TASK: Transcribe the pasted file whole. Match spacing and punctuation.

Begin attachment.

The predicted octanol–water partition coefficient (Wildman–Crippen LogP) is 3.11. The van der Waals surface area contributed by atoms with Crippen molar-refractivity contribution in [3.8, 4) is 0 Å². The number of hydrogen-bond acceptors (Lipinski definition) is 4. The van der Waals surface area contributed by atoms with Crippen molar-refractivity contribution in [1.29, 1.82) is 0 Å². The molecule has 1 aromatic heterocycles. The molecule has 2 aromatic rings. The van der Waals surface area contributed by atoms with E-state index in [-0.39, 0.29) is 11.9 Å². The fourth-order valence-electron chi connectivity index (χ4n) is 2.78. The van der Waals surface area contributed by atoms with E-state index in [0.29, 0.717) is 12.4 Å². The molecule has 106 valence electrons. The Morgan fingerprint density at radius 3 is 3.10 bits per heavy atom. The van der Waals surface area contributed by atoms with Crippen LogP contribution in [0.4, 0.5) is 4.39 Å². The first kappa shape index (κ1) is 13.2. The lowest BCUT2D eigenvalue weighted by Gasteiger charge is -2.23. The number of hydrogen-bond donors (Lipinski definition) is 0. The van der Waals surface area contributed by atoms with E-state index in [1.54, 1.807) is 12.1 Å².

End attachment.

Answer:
The predicted octanol–water partition coefficient (Wildman–Crippen LogP) is 3.11. The van der Waals surface area contributed by atoms with Crippen molar-refractivity contribution in [3.8, 4) is 0 Å². The number of hydrogen-bond acceptors (Lipinski definition) is 4. The van der Waals surface area contributed by atoms with Crippen molar-refractivity contribution in [1.29, 1.82) is 0 Å². The molecule has 1 aromatic heterocycles. The molecule has 2 aromatic rings. The van der Waals surface area contributed by atoms with E-state index in [-0.39, 0.29) is 11.9 Å². The fourth-order valence-electron chi connectivity index (χ4n) is 2.78. The van der Waals surface area contributed by atoms with E-state index in [0.29, 0.717) is 12.4 Å². The molecule has 106 valence electrons. The Morgan fingerprint density at radius 3 is 3.10 bits per heavy atom. The van der Waals surface area contributed by atoms with Crippen LogP contribution in [0.4, 0.5) is 4.39 Å². The first kappa shape index (κ1) is 13.2. The lowest BCUT2D eigenvalue weighted by Gasteiger charge is -2.23. The number of hydrogen-bond donors (Lipinski definition) is 0. The van der Waals surface area contributed by atoms with E-state index in [1.54, 1.807) is 12.1 Å².